I never thought there was a liquidity crisis to begin with because for a liquidity crisis to exist (in the traditional sense) money should have real value. A liquidity problem can only exist if any liquid instrument is scarce. This happened in the past when central banks limited the emission of money to the funds that they had saved to back that money. In the post Bretton Woods era, central banks have not such limitation and the only way for a liquidity crisis to exist is during hyperinflation.

Liquidity crisis only during hyperinflation

This idea may seem counterintuitive, but I think that it is right. During hyperinflation what you have is an excess of fiat currency, such excess reduces the value of the money (the relative value with respect to other goods) until it gets to a point when it does not matter how many bills you carry around (or their denomination in Bretton Woods era money), nobody will accept the bills as payment. In that case, you would have a real liquidity crisis and you would see yourself in the same situation you would have seen yourself in during a liquidity crisis in the Bretton Woods era: enough money to pay for goods is nowhere to be found.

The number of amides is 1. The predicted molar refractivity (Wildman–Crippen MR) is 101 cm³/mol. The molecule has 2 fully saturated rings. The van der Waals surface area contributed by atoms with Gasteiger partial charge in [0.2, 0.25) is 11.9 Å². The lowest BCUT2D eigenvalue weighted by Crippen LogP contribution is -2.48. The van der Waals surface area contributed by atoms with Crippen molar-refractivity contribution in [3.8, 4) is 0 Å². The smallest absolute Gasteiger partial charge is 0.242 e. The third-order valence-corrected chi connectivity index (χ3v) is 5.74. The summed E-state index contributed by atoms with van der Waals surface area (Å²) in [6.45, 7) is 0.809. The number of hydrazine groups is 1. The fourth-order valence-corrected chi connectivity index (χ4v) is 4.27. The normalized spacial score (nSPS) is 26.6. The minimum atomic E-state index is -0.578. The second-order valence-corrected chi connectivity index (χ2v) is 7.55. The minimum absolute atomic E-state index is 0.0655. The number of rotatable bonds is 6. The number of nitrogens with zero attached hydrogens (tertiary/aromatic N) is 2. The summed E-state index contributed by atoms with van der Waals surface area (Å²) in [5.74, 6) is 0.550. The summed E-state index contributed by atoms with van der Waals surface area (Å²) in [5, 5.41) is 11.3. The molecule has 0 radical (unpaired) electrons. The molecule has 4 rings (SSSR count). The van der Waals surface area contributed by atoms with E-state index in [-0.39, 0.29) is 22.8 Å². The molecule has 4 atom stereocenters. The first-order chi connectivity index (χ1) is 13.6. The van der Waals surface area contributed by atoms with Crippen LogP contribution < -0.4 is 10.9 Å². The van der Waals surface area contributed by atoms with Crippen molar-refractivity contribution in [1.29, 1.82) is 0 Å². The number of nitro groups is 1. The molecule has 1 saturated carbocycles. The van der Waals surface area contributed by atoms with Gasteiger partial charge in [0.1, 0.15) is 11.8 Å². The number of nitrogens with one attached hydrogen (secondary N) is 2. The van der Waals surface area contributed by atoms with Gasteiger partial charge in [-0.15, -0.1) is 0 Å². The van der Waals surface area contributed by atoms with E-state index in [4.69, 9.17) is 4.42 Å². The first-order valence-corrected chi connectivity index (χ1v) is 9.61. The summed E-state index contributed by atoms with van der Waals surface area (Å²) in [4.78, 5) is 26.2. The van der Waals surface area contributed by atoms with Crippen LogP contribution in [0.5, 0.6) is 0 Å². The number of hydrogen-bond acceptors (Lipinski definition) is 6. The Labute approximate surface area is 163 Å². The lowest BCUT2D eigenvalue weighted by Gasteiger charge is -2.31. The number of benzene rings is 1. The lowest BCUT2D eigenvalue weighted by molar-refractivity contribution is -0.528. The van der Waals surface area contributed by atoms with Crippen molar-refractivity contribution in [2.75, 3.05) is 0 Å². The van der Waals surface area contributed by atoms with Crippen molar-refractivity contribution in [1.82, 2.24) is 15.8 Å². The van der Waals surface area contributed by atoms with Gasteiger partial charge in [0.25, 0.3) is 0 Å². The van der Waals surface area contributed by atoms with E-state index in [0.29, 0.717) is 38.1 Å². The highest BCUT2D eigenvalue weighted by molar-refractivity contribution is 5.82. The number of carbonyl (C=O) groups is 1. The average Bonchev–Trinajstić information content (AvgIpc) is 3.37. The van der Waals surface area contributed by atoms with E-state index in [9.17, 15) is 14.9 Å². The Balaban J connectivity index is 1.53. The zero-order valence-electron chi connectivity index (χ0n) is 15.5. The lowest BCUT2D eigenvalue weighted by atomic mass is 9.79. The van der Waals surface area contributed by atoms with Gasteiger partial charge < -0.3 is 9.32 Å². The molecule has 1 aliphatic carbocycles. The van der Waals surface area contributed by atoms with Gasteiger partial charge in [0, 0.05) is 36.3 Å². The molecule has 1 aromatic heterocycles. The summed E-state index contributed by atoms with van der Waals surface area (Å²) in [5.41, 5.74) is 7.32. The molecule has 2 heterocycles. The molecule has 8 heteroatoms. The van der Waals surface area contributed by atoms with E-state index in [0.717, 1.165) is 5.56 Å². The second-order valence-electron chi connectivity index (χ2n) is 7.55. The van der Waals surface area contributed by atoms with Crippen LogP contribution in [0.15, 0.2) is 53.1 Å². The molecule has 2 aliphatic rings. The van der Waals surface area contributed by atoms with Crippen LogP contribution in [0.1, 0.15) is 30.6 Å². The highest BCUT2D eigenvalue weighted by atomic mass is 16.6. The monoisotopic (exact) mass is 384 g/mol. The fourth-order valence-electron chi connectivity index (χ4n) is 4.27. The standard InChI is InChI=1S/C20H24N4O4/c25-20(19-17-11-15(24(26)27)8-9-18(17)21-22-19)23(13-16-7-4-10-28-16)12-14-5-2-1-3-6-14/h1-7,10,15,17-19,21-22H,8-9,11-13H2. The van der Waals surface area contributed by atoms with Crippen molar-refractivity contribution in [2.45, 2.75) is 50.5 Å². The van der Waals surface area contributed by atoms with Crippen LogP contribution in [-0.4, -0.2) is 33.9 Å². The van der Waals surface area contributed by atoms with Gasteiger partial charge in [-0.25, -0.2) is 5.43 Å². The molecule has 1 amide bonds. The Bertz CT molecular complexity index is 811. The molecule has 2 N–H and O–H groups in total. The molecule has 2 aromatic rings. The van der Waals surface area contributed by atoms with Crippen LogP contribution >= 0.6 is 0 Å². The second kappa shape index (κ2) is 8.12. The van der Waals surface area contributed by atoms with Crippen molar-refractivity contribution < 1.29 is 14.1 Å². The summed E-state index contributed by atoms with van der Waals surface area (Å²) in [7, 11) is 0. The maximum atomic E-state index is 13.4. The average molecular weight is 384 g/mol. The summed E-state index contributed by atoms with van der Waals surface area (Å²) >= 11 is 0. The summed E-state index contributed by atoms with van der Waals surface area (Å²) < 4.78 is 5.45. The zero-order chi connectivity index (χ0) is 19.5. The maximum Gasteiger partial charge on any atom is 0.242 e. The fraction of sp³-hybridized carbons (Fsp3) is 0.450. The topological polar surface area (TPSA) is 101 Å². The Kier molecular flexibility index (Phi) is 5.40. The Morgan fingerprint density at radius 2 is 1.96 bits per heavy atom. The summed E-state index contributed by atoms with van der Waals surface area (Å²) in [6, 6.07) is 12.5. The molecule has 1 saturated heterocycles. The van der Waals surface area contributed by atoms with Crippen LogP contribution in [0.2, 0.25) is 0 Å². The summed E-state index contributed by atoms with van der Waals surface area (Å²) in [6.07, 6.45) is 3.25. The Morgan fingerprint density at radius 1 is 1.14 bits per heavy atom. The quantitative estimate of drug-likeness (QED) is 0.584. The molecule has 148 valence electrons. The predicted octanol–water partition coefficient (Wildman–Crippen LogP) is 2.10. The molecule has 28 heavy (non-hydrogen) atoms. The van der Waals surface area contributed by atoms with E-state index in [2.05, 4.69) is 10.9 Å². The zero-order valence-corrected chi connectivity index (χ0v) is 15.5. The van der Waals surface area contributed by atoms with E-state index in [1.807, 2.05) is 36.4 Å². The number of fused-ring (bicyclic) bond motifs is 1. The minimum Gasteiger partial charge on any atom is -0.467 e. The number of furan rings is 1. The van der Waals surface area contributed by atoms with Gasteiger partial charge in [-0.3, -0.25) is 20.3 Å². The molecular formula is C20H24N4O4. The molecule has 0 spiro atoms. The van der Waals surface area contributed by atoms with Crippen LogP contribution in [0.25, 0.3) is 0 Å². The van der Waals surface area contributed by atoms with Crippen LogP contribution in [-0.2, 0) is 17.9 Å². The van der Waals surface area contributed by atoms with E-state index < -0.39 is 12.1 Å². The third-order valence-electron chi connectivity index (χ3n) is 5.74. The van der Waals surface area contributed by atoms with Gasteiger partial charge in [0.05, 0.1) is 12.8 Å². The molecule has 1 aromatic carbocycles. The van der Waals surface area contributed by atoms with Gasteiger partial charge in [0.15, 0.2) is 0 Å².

Back to fundamentals

If the Dow Jones Industrial Average breaks the previous high, there is a distinct statistical possibility that the average will enter a parabolic rise. New highs in the markets have a way of fuelling themselves thanks to the gambling nature of the stock market. When you hit a new high, a number of players will bet that the market will go down (on a double, triple, or some other kind of top) and short the market. If the market goes up, they need to buy the stock they borrowed and sold short, which makes the market go a little higher. This, at the same time, gives encouragement to the players who betted the market was going higher, and they ad funds to the market, bidding it higher.
Normal bull markets (yes, including the housing market), based on improving economic conditions will have a nice steady slope that will reflect the improvement of the underlying conditions. Since human activity is limited in its capacity to create wealth, the improving conditions are normally limited to the rate of wealth creation of the society.